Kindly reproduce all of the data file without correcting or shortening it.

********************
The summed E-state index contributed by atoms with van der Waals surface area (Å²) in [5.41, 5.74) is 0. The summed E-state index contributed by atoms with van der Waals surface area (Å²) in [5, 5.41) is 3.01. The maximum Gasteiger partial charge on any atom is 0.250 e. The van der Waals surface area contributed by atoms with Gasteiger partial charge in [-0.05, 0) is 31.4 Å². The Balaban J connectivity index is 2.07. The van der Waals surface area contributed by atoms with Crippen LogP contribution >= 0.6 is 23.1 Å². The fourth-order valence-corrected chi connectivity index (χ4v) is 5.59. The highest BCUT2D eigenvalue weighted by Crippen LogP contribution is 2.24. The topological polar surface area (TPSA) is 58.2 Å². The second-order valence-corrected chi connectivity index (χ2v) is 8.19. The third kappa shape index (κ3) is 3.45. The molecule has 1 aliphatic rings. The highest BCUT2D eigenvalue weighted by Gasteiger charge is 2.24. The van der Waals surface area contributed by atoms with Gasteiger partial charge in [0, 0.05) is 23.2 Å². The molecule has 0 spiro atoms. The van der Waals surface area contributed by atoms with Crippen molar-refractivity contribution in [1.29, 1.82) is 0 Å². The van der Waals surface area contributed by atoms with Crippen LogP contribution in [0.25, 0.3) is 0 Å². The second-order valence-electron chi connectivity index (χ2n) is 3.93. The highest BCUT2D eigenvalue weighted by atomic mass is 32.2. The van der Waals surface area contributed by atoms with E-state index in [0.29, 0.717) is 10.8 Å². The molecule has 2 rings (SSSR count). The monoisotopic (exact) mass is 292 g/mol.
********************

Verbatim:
The summed E-state index contributed by atoms with van der Waals surface area (Å²) in [5.41, 5.74) is 0. The summed E-state index contributed by atoms with van der Waals surface area (Å²) in [5, 5.41) is 3.01. The maximum Gasteiger partial charge on any atom is 0.250 e. The van der Waals surface area contributed by atoms with Gasteiger partial charge in [-0.05, 0) is 31.4 Å². The Balaban J connectivity index is 2.07. The van der Waals surface area contributed by atoms with Crippen LogP contribution >= 0.6 is 23.1 Å². The fourth-order valence-corrected chi connectivity index (χ4v) is 5.59. The highest BCUT2D eigenvalue weighted by Crippen LogP contribution is 2.24. The topological polar surface area (TPSA) is 58.2 Å². The second-order valence-corrected chi connectivity index (χ2v) is 8.19. The third kappa shape index (κ3) is 3.45. The molecule has 1 aliphatic rings. The highest BCUT2D eigenvalue weighted by Gasteiger charge is 2.24. The van der Waals surface area contributed by atoms with Gasteiger partial charge in [0, 0.05) is 23.2 Å². The molecule has 0 spiro atoms. The van der Waals surface area contributed by atoms with Crippen molar-refractivity contribution in [1.29, 1.82) is 0 Å². The van der Waals surface area contributed by atoms with Crippen LogP contribution in [0.25, 0.3) is 0 Å². The second-order valence-electron chi connectivity index (χ2n) is 3.93. The highest BCUT2D eigenvalue weighted by atomic mass is 32.2. The van der Waals surface area contributed by atoms with E-state index in [0.29, 0.717) is 10.8 Å². The molecule has 2 rings (SSSR count). The monoisotopic (exact) mass is 292 g/mol.